Everyone of us needs to show how much we care for each other and, in the process, care for ourselves. ~Princess Diana

It seems that in times of uncertainty and chaos those of us who have overcome adverse life experiences have more compassion and empathy to share with others. This wisdom emerges from our heart, right on time, to intuitively guide those who are suffering and struggling. If we are focused on what is good and right, our intuitive perspectives can collectively shift the mainstream energy away from doom and gloom and in the direction of hope and resiliency.

This is a great time of conflict agitated by the surfacing of deep rooted fears from the underbelly of the unknown. I too can get lost in the terrifying abyss of “what if” as I am not immune to the dangers and the struggles that many people are experiencing right now. As I was writing in my journal today, I was overwhelmed with sadness. The result was this article on how these three elements of human kindness can positively impact those who may be incapable of grasping another way of looking at the current state of affairs.

I’m not speaking of a “snake oil” solution, I am talking about compassion, empathy and meaningful connections with those who need it the most. This does not take the place of therapy, but it will help during a time when everything seems more frighting than usual. Lending an ear over the phone or via video chat can mean the world to someone who is finding it hard to do what it takes to “feel okay” in their own space, especially if they are isolated and alone.

Connection is the energy that is created between people when they feel seen, heard and valued-when they can give and receive without judgement. ~Brené Brown

3 Ways to Emotionally Connect

  1. Share from your heart. Give an honest account of where you are at with your own struggles. Don’t be negative or complain, but offer words of wisdom for how you have processed an experience that may be similar in order to create a bond of trust between you and the person(s) that are in search of comfort during at time when they need to feel seen and heard. Be willing to listen and validate their fears without offering solutions or advice. Be a good listener, it could save someones life and give them the strength they need to continue on with hope and faith.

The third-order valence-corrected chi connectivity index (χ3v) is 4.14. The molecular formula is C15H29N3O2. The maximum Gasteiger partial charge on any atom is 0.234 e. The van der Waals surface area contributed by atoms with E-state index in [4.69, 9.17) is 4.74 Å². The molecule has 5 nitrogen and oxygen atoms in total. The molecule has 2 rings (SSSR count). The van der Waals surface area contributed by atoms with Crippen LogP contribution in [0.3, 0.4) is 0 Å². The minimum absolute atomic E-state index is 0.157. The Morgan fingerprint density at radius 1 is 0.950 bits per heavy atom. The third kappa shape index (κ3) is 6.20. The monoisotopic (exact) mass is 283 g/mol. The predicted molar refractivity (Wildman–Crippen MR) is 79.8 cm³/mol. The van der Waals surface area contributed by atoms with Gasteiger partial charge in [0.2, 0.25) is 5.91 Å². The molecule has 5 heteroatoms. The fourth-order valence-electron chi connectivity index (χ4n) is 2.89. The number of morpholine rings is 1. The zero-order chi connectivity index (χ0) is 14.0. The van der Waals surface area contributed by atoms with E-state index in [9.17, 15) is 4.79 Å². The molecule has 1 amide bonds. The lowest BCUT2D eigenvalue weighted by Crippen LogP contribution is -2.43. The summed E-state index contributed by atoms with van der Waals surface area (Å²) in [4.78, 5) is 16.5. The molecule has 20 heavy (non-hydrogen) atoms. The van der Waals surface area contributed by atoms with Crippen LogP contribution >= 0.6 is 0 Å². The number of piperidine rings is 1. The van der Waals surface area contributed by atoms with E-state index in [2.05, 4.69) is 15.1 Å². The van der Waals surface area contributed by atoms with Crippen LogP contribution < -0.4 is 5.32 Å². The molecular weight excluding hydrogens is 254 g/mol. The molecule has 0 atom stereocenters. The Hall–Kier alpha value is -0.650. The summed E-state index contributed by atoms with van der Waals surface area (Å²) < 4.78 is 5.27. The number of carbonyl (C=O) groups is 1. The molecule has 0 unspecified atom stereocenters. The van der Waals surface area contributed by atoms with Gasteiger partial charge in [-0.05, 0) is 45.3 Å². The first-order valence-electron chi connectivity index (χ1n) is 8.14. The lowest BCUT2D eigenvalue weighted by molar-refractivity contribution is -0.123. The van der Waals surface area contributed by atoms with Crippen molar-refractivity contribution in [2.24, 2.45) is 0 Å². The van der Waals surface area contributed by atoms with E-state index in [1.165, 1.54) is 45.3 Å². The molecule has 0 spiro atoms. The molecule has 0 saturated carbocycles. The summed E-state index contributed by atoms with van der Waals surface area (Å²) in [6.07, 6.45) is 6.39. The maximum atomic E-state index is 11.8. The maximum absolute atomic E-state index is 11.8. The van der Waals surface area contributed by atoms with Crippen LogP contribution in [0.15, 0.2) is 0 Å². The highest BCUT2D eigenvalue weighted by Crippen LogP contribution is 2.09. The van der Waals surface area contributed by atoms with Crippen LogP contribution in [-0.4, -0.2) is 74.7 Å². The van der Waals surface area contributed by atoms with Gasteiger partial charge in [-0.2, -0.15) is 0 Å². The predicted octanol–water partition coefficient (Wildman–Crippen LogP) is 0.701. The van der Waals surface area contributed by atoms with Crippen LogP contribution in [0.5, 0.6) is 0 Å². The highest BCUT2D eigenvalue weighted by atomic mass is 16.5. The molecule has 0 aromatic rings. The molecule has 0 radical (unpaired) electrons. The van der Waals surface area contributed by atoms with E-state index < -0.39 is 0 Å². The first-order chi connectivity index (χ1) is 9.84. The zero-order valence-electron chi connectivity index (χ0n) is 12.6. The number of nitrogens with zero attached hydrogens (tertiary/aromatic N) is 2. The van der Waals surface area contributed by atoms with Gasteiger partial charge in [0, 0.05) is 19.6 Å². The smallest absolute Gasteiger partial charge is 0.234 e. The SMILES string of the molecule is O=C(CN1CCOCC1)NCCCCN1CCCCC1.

2. Be Authentic. Allow them to see who you are because of your hardship. Offer a tool or a tangible resource that was helpful in processing your own fears to find balance between what is real and current over what has not happened yet. When preexisting trauma and negative past experiences surface ask them to repeat their fears so that they can hear them selves say it out loud. I have found in my own recovery, that if I speak out-loud about my fears I have an opportunity to actually hear what I am saying in relation to what I may be overthinking and obsessing over.
  3. Identify don’t compare. Being able to identity with the pain, fear, sadness and anxiety of another can be very beneficial for anyone who may be having a difficult time processing current hardships, loss and/or grief and shame for not being able to handle things better. I find that those who have the courage to express their feelings have a deeper desire to connect with others by sharing their pain with someone who can identify with what they are going through and/or have experienced recently or in the past.

During times of uncertainty showing up for others can offer huge emotional shifts towards meaningful connections. There is a tremendous benefit in being able to say, “Hey, I understand how you feel because I have a very similar experience”. Being present can offer comfort and hope to someone who may not see that their own experiences can have a positive outcome. It is not up to us to make promises or tell them what can or will happen, but we can offer a spark of hope in the darkness of their world. In my case, a spark of hope was bright enough to keep me from allowing the darkness of my addiction and trauma to win. It was those who offered to listen without judgement that impacted my life in the most powerful way.


  • Rebecca L. Edwards

    A sober author and passionate advocate dedicated to helping teens move beyond the stigma and shame of childhood sexual abuse so that they may find their purpose in healing and recovery.

    Learning how to THRIVE and move beyond life's most difficult challenges with childhood sexual trauma and addiction is incredibly powerful. My new book The NETT, New Evolution in Thinking for Teens, is rooted in transformational awareness that only comes through mastering and now sharing my lived experiences to help those who may still be suffering in silence. "Far and away the best prize life has to offer is the chance to work hard at work that is worth doing." ~Theodore Roosevelt